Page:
12th Sunday O T Year C – 16

12th Sunday O T Year C – 16

Zechariah-11 / Gal.3:26-29 / Luke 9:18-24

Whenever we talk about history, it may seem to be like a burden to the mind especially when it comes to dates, events, places and names that are difficult to pronounce. But this where we need to remember that history is formed by people, regardless of whether they are famous or not.

The word “history” is from Greek “historia” and it means a learning or knowing by inquiry, or an investigation. So it can be said that history makes an inquiry or investigation of the lives of the famous people in the past and gives us an account of their lives.

With regards to that, let us look at these two questions:

Question 1: If you knew a woman who was pregnant, who had 8 kids already, three who were deaf, two who were blind, one mentally retarded, and she had syphilis; would you recommend that she have an abortion?

And as we think about the answer to that question, let us look at the second question. It is time to elect a new world leader, and your vote counts. Here are the facts about the three leading candidates:

Candidate A: He associates with crooked politicians, and consults with astrologists. He’s had two mistresses. He also chains smokes and drinks 8 to 10 martinis a day.

Candidate B: He was kicked out of office twice, sleeps until noon, used opium in college and drinks a quart of whisky every evening.

Candidate C: He is a decorated war hero. He’s a vegetarian, doesn’t smoke, drinks an occasional beer and hasn’t had any extramarital affairs.

Which of these candidates would be your choice? Here are the identities of the three candidates – Candidate A is Franklin D. Roosevelt (served as the President of the United States from 1933 to 1945), Candidate B is Winston Churchill (who was the Prime Minister of the United Kingdom from 1940 to 1945 and again from 1951 to 1955), Candidate C is Adolf Hitler (leader of Nazi Germany from 1934 to 1945).

And by the way, back to the first question: the answer to the abortion question is that if we said yes, then we just killed Beethoven (one of the most famous and influential of all composers).

So history has a way of making an inquiry or investigation into the lives of famous people and giving an account of their lives. In the gospel, Jesus asked two questions – who do the crowds say He is, and who do the disciples say He is.

The first question was relatively easy as the disciples gave Him the opinion of the crowds – John the Baptist, Elijah, or one of the ancient prophets come back to life. The second question was rather difficult as they had to give their own opinion of who Jesus is. While the other disciples were thinking of what kind of answer to give, it was Peter who spoke up and said that Jesus was the Christ of God. But whether he knew what he was saying is another matter.

And here is where Jesus gave two teachings – one about Himself and the other about us. He said that He was destined to suffer grievously, to be rejected by the elders and chief priests and scribes and to be put to death, and to be raised up on the third day.

And then to all He said, “If anyone wants to be a follower of mine, let him renounce himself and take up his cross every day and follow me. For anyone who wants to save his life will lose it; but anyone who loses his life for my sake, that man will save it.”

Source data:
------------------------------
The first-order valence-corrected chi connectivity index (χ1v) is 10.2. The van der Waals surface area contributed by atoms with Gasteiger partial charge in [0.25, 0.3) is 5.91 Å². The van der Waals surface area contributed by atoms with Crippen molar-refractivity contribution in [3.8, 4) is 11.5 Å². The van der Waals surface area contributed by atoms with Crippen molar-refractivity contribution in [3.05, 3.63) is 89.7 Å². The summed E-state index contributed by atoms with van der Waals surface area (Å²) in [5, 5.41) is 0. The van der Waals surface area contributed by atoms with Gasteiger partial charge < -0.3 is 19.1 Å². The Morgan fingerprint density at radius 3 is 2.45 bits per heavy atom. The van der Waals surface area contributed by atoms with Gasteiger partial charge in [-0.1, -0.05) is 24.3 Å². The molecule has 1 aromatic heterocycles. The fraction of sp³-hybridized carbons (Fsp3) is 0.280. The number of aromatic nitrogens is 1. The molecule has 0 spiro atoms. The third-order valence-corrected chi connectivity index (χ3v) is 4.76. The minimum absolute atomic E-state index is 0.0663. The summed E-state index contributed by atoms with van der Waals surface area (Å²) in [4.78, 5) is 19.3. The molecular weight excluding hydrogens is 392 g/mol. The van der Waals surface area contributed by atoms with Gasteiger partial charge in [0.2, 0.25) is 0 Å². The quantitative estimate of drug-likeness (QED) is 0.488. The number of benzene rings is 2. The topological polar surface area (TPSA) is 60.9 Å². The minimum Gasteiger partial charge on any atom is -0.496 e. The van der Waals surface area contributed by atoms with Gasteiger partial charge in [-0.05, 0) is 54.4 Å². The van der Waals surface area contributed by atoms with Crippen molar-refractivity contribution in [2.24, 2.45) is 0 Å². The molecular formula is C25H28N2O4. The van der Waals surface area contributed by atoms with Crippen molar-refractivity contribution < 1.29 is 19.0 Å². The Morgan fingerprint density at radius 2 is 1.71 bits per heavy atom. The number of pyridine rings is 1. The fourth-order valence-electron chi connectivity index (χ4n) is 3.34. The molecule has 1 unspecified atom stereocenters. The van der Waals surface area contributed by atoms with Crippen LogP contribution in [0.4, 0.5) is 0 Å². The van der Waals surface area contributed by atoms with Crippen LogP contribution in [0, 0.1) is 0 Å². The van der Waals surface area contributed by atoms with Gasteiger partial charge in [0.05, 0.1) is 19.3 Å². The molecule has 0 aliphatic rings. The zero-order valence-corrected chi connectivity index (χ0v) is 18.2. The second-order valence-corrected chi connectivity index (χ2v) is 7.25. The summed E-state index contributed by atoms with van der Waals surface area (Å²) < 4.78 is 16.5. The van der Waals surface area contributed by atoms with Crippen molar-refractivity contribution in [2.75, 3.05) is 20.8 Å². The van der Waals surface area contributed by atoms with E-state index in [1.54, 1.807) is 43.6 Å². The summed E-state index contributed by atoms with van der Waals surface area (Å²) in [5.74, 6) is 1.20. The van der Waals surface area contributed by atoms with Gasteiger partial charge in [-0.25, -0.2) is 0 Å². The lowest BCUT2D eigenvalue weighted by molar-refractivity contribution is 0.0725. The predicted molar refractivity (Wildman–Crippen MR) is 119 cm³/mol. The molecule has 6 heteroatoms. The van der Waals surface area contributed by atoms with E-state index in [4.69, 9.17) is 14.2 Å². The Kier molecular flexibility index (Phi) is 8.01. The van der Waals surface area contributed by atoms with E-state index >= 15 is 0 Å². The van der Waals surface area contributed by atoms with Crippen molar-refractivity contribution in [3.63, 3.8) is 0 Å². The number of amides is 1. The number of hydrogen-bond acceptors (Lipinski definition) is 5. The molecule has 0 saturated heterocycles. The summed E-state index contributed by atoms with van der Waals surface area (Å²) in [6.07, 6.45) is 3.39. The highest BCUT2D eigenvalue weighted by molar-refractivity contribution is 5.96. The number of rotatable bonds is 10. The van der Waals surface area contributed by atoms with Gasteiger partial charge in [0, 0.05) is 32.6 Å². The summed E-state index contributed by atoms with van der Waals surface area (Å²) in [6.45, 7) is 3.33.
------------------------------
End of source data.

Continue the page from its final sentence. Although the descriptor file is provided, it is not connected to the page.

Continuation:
The first was fulfilled, as we know, on the cross, that Jesus suffered and died, and rose again. The second is for us to understand and believe and by which we will give an account of our lives. There is a story of a wise man who had an opponent who criticized him for everything he said and did.

Then one day someone came up to the wise man and said excitedly, “Master, do you know what I just heard about your opponent?” The wise man replied, “Before you tell me I’d like you to pass a little test first. It’s called the Triple Filter Test. Let us take a moment to filter what you are going to say.

The first filter is Truth. Have you made absolutely sure that what you are about to tell me is true?” The man said “No, actually I just heard about it.”   The wise man said, “So you don’t really know if it’s true or not.

Now let’s try the second filter, the filter of Goodness. Is what you are about to tell me about my opponent something good?” The man replied, “No, on the contrary…” “So,” the wise man continued, “You want to tell me something about my opponent that may be bad, even though you’re not certain if it’s true?” The man shrugged, and felt a little embarrassed.

The wise man continued, “You may still pass the test though, because there is a third filter, the filter of Usefulness. Is what you want to tell me about my opponent going to be useful to me?” The man replied, “No, not really.”

“Well,” the wise man concluded, “If what you want to tell me is neither True nor Good nor even Useful, then why tell it to me or to anyone at all?” So what we want to hear is what is true, what is good and what is useful to us.

In the gospel, Jesus told us the Truth about Himself – that He will suffer and die on the cross so as to save us. He also told us what is good and what is useful to us – that we must take up our cross and follow Him.

In order for Jesus to save us, we too must live by the truth and speak the truth. Like Jesus, we pour out our lives to do good and speak what is good so that it will do good to others and be useful for them. Jesus is the Way, the Truth and the Life. History has given us an account of His life and proved that He is the Savior.

May we too live by His Truth, and do what is good and help others to be saved. Then we would be able to give an account of our lives before Jesus and before others.

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